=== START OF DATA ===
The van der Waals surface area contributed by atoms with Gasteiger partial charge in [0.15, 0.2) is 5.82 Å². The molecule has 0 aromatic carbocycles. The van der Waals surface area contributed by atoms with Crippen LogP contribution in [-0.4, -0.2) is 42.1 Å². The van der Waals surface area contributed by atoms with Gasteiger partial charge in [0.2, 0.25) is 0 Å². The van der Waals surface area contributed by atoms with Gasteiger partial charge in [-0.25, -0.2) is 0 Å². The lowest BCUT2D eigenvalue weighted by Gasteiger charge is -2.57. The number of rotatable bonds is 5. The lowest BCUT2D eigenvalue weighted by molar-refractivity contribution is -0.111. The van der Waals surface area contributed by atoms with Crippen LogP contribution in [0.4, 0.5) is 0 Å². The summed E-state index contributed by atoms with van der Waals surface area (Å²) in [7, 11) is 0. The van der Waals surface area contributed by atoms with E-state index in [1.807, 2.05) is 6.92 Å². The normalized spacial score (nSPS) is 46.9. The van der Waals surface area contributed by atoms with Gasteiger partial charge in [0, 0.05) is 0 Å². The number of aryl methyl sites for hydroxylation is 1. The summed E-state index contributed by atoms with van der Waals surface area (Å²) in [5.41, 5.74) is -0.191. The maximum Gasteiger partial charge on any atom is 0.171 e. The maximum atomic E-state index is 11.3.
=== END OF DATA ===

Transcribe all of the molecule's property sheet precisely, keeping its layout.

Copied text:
The van der Waals surface area contributed by atoms with Gasteiger partial charge in [0.15, 0.2) is 5.82 Å². The molecule has 0 aromatic carbocycles. The van der Waals surface area contributed by atoms with Crippen LogP contribution in [-0.4, -0.2) is 42.1 Å². The van der Waals surface area contributed by atoms with Gasteiger partial charge in [0.2, 0.25) is 0 Å². The van der Waals surface area contributed by atoms with Gasteiger partial charge in [-0.25, -0.2) is 0 Å². The lowest BCUT2D eigenvalue weighted by Gasteiger charge is -2.57. The number of rotatable bonds is 5. The lowest BCUT2D eigenvalue weighted by molar-refractivity contribution is -0.111. The van der Waals surface area contributed by atoms with Crippen LogP contribution in [0.4, 0.5) is 0 Å². The summed E-state index contributed by atoms with van der Waals surface area (Å²) in [7, 11) is 0. The van der Waals surface area contributed by atoms with E-state index in [1.807, 2.05) is 6.92 Å². The normalized spacial score (nSPS) is 46.9. The van der Waals surface area contributed by atoms with Gasteiger partial charge in [0, 0.05) is 0 Å². The number of aryl methyl sites for hydroxylation is 1. The summed E-state index contributed by atoms with van der Waals surface area (Å²) in [5.41, 5.74) is -0.191. The maximum Gasteiger partial charge on any atom is 0.171 e. The maximum atomic E-state index is 11.3.